"It threatens to entrench the widespread inequality in unpaid domestic labour," she says, adding that women do not do more housework because they are better-suited to it. "They do more housework because they have less power to object, and have therefore been burdened with more than their share of work that is repetitive, dirty, and invisible ..."

She says traditional nesting tasks such as cleaning and tidying are particularly "gendered household chores" as women are judged more harshly by peers for unclean, untidy houses than their male counterparts. 

 "Women still do the lion's share of domestic work and reproductive labour throughout the world," Dr Shahvisi writes. "In France, Germany, the UK and Australia, men spend half as much time on housework as women, and in Sweden, which is so often celebrated for its progressive gender roles, men spend just 71 per cent of the time women spend on housework."

And while Dr Shahvisi notes that the overall trend is towards men progressively contributing more time to housework, "their participation in more stereotypically feminine tasks is making much slower progress."

With all of this in mind, if nesting isn't biological, then what is it?

According to Dr Shahvisi there are a number of compelling social explanations for tidying hundreds of onesies, and making sure the nursery is Instagram ready.

 
 
 
 
 
 
 
 
 
 
 
 
 
 
 

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"Nesting behaviours are pragmatic and reasonable in late pregnancy, when the reality of the imminent life changes becomes apparent and women start to make preparations in light of inevitable restrictions on their time and energy once the infant is born," she notes, adding that as many women begin maternity leave in the third trimester it makes sense that the cleaning and scrubbing occurs then, too.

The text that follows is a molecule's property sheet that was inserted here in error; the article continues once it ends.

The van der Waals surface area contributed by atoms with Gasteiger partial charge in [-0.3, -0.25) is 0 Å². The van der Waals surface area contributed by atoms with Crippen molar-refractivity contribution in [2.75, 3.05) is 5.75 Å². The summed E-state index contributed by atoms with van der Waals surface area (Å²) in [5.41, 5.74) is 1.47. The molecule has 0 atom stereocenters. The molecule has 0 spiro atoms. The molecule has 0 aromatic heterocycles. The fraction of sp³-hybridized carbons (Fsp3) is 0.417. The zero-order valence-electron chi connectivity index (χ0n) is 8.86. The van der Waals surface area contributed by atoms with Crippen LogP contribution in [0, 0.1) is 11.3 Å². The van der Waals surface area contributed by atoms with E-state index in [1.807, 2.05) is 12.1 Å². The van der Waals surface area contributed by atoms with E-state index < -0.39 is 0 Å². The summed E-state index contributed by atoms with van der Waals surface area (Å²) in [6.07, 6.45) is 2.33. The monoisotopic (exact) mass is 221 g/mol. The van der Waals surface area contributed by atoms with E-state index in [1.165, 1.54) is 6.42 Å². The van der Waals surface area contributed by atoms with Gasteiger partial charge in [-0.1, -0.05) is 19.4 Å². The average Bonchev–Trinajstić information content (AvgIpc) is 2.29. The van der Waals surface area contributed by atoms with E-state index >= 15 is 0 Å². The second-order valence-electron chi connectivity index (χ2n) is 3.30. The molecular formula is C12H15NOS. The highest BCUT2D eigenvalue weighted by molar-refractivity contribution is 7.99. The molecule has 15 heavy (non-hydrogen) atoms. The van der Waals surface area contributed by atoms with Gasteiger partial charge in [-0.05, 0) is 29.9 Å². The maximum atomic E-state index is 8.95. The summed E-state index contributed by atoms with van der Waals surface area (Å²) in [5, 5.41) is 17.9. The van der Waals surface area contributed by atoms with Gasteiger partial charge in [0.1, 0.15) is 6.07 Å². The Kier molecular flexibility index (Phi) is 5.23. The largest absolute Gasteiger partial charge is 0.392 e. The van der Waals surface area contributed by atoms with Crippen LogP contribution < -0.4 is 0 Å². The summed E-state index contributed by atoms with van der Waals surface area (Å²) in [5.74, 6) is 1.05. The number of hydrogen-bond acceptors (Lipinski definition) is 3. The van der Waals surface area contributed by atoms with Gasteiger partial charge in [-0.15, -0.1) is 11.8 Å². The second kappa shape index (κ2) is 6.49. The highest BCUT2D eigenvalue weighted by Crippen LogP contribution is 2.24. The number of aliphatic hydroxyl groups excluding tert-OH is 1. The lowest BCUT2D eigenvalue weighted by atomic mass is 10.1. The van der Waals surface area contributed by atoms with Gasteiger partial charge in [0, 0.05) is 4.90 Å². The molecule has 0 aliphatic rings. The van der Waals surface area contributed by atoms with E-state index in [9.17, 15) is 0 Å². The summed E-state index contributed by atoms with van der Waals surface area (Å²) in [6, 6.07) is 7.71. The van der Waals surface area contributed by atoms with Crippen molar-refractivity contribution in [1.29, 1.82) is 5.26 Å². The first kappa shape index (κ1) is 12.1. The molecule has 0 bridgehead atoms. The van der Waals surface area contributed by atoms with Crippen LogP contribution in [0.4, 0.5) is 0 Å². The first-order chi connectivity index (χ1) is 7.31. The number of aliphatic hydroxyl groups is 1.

But she also argues that pregnancy is a time where women are under increased "social surveillance" when it comes to their perceived gender-appropriate domestic duties, with social pressure to have a clean, tidy house and a "child-appropriate living environment."

And her conclusion is clear: "[Nesting] behaviours are not good candidates to be explained via biological explanations, especially in the absence of a persuasive body of evidence."

If that's the case, what can we learn from this?

Well, a number of things really. If you've found yourself with more of an urge to binge-watch Netflix than scrub the kitchen cupboards then don't feel guilty. Rest up and enjoy the time to yourself. But if you're reading these words before you Marie Kondo your wardrobe, know this too - it's far less likely to be "crazy" pregnancy hormones fuelling the spring clean than it is unfair - and outdated - social pressures and expectations on women and mothers.

As Dr Shahvisi writes, "Even if nesting behaviours are ultimately attributed to a social explanation, that need not detract from the experience being felt as a compulsion. Social forces are just as capable of compelling us to behave in certain ways as are biological forces."

So feel free to put the mop away.